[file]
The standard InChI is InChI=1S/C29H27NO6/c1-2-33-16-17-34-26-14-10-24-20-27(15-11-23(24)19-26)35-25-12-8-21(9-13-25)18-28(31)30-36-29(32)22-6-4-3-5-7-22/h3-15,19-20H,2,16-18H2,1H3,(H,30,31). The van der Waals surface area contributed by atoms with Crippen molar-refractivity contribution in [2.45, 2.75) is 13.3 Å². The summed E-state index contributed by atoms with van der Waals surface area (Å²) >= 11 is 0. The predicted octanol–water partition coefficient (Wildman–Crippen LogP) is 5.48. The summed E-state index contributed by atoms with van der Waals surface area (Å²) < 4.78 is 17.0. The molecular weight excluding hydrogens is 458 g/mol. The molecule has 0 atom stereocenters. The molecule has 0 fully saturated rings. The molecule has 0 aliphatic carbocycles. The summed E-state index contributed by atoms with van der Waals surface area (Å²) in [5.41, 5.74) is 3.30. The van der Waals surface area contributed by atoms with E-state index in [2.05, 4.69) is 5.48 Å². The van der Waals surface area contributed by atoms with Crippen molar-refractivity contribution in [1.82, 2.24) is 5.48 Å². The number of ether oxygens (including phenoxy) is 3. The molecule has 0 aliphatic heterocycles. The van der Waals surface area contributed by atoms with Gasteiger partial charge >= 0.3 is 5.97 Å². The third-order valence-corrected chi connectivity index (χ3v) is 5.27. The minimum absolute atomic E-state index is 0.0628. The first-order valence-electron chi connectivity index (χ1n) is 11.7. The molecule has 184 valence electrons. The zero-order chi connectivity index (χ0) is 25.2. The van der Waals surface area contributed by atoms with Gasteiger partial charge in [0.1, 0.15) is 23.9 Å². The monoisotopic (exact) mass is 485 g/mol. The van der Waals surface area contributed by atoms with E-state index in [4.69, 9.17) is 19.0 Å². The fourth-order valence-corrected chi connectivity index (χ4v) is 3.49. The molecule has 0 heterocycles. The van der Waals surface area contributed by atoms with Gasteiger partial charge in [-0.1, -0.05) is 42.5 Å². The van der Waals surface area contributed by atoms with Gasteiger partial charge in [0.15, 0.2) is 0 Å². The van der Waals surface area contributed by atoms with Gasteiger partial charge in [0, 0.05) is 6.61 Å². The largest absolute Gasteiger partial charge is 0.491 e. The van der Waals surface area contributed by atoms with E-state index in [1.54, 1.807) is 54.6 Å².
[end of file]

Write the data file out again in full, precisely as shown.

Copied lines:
The standard InChI is InChI=1S/C29H27NO6/c1-2-33-16-17-34-26-14-10-24-20-27(15-11-23(24)19-26)35-25-12-8-21(9-13-25)18-28(31)30-36-29(32)22-6-4-3-5-7-22/h3-15,19-20H,2,16-18H2,1H3,(H,30,31). The van der Waals surface area contributed by atoms with Crippen molar-refractivity contribution in [2.45, 2.75) is 13.3 Å². The summed E-state index contributed by atoms with van der Waals surface area (Å²) >= 11 is 0. The predicted octanol–water partition coefficient (Wildman–Crippen LogP) is 5.48. The summed E-state index contributed by atoms with van der Waals surface area (Å²) < 4.78 is 17.0. The molecular weight excluding hydrogens is 458 g/mol. The molecule has 0 atom stereocenters. The molecule has 0 fully saturated rings. The molecule has 0 aliphatic carbocycles. The summed E-state index contributed by atoms with van der Waals surface area (Å²) in [5.41, 5.74) is 3.30. The van der Waals surface area contributed by atoms with E-state index in [2.05, 4.69) is 5.48 Å². The van der Waals surface area contributed by atoms with Crippen molar-refractivity contribution in [1.82, 2.24) is 5.48 Å². The number of ether oxygens (including phenoxy) is 3. The molecule has 0 aliphatic heterocycles. The van der Waals surface area contributed by atoms with Gasteiger partial charge >= 0.3 is 5.97 Å². The third-order valence-corrected chi connectivity index (χ3v) is 5.27. The minimum absolute atomic E-state index is 0.0628. The first-order valence-electron chi connectivity index (χ1n) is 11.7. The molecule has 184 valence electrons. The zero-order chi connectivity index (χ0) is 25.2. The van der Waals surface area contributed by atoms with Gasteiger partial charge in [0.1, 0.15) is 23.9 Å². The monoisotopic (exact) mass is 485 g/mol. The van der Waals surface area contributed by atoms with E-state index in [4.69, 9.17) is 19.0 Å². The fourth-order valence-corrected chi connectivity index (χ4v) is 3.49. The molecule has 0 heterocycles. The van der Waals surface area contributed by atoms with Gasteiger partial charge in [-0.1, -0.05) is 42.5 Å². The van der Waals surface area contributed by atoms with Gasteiger partial charge in [0.15, 0.2) is 0 Å². The van der Waals surface area contributed by atoms with Gasteiger partial charge in [0, 0.05) is 6.61 Å². The largest absolute Gasteiger partial charge is 0.491 e. The van der Waals surface area contributed by atoms with E-state index in [1.54, 1.807) is 54.6 Å².